The pancreas is an organ that sits behind the stomach. Pancreatitis occurs when there is inflammation in the pancreas that may cause swelling, bleeding, and damage to the organ and its blood vessels. This may cause a leakage of digestive juices from pancreas into surrounding tissue and cause more damage.
The two most common causes of pancreatitis are gallstones and heavy drinking of alcohol. Around half of all people with acute pancreatitis have been heavy drinkers, which makes alcohol consumption one of the most common causes.
Gallstones cause most of the remaining cases. Gallstones are like little pebbles in the gall bladder, an organ which is next to the pancreas. The gallbladder and the pancreas both help to digest food and share a common entry tube (duct) to the gut. The stones can block this duct from the pancreas, so the juices can’t escape which causes the inflammation.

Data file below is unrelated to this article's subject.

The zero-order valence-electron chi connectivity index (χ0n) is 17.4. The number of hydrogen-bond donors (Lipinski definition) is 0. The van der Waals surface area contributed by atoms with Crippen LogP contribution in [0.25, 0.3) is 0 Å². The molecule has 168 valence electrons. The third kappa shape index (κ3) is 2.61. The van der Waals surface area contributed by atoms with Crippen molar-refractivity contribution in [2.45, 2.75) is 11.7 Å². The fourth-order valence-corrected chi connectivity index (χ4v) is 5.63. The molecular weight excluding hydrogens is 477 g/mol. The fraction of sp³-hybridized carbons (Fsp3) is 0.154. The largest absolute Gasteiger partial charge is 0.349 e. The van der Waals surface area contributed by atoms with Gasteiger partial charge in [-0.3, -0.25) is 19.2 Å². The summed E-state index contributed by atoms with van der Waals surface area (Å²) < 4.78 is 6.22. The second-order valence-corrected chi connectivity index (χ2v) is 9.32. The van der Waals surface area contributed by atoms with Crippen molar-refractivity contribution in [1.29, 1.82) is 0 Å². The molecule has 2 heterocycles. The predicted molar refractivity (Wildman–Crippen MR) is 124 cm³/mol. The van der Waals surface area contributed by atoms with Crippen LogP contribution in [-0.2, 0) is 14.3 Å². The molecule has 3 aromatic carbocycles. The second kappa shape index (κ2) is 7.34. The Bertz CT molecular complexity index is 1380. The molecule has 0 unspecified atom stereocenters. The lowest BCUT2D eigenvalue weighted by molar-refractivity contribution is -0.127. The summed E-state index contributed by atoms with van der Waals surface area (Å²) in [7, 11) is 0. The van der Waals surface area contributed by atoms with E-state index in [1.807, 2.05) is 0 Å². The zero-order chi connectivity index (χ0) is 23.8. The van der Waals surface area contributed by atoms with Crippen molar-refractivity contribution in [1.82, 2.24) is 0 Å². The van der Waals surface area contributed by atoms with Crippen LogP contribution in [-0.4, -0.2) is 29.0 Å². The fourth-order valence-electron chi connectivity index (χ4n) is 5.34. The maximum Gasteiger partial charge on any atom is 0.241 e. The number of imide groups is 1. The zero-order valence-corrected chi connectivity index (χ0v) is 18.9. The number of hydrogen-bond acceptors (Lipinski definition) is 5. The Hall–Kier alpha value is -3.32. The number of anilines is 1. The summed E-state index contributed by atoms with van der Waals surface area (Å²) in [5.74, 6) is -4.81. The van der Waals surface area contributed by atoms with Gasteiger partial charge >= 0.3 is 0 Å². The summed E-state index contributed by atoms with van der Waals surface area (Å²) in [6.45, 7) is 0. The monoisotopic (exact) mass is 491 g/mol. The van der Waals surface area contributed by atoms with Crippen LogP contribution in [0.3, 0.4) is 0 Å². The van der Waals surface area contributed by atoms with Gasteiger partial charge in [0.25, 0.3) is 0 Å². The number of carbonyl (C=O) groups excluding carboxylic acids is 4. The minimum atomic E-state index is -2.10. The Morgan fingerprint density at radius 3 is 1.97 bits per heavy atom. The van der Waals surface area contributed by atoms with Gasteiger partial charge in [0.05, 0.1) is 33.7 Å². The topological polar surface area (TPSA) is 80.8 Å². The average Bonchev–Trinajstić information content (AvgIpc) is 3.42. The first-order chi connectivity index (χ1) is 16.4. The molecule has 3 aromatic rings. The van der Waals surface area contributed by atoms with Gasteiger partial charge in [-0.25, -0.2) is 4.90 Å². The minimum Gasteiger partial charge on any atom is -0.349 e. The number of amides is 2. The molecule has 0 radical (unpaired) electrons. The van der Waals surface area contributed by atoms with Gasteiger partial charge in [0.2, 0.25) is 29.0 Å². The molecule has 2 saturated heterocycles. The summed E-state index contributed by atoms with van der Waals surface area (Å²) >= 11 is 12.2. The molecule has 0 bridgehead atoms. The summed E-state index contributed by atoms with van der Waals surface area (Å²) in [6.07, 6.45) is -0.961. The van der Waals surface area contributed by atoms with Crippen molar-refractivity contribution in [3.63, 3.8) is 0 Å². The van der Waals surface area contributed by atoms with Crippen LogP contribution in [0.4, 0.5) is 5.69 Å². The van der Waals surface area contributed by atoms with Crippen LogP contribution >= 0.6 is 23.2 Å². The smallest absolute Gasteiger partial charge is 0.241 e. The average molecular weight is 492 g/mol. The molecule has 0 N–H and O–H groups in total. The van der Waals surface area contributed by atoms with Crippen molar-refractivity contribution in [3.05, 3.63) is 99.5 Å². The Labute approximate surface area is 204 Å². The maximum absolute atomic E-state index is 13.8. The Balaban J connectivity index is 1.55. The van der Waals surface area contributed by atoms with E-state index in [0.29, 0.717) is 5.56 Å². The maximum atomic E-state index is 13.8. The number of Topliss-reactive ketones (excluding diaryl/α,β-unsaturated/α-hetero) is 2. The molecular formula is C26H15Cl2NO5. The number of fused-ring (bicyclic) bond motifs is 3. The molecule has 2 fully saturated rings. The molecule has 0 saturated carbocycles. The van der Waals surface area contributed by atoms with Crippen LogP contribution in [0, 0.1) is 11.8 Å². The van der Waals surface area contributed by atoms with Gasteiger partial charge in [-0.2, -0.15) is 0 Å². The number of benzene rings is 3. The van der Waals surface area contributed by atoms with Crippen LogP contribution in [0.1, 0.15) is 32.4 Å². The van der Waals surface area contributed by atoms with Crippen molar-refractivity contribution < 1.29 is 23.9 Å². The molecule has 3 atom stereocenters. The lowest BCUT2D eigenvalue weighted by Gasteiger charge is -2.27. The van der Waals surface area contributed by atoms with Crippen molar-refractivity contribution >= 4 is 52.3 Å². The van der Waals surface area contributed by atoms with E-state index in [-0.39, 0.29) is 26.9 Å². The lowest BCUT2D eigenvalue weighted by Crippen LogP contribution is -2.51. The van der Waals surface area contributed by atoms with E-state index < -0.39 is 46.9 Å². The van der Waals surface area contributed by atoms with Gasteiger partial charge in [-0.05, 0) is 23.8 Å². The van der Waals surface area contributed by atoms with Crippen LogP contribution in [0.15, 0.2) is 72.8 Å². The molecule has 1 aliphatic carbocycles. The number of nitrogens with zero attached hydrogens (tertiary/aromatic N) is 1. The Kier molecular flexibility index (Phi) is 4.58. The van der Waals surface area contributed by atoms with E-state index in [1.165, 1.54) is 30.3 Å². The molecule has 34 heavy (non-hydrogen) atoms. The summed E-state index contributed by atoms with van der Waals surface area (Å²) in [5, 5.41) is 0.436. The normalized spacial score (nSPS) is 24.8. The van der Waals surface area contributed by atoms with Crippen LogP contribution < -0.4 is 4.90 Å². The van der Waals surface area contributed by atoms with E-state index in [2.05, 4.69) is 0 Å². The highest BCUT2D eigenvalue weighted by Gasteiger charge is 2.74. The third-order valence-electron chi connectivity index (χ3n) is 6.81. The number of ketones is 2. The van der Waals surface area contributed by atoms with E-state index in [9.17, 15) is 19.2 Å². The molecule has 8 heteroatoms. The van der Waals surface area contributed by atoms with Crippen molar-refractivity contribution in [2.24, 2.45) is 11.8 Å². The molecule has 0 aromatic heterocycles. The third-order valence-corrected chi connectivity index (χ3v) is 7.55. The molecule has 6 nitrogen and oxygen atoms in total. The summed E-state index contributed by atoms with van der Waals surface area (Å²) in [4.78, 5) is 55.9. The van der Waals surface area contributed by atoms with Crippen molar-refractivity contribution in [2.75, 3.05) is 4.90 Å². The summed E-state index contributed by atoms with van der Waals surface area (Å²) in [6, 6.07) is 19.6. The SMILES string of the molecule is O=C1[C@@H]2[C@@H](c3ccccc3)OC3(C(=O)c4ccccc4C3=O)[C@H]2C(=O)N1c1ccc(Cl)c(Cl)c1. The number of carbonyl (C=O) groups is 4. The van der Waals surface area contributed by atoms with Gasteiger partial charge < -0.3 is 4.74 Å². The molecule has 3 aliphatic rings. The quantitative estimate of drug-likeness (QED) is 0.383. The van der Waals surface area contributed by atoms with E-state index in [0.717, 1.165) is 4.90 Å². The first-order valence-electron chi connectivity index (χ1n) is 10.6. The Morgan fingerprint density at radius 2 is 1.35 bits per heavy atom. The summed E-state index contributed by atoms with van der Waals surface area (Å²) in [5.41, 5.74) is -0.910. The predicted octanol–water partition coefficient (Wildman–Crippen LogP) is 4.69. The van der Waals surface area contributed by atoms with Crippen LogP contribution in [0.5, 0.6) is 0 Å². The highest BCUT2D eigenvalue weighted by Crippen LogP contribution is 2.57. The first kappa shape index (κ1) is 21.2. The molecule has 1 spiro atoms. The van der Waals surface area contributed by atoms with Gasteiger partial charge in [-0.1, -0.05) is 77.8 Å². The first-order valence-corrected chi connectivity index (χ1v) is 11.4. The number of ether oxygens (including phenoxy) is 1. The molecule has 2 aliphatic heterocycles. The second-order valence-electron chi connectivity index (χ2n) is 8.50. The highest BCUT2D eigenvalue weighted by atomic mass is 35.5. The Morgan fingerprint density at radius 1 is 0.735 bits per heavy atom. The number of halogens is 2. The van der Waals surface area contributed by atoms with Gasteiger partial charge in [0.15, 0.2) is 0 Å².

Other less common causes of pancreatitis include:
- a heavy blow to the abdomen, such as in a car accident
- surgery to the pancreas
- some medicines
- inherited disorders
- autoimmune disease, such as lupus
- cystic fibrosis or mutations of the cystic fibrosis gene
- high levels of calcium in the blood (hypercalcemia), which may be caused by an overactive parathyroid gland (hyperparathyroidism)
- high levels of triglyceride in the blood (hypertriglyceridemia)
- cancer in the pancreas
You are more likely to get pancreatitis if you smoke or if other people in your family have had it.
In some people, no cause is ever found.
Last reviewed: September 2018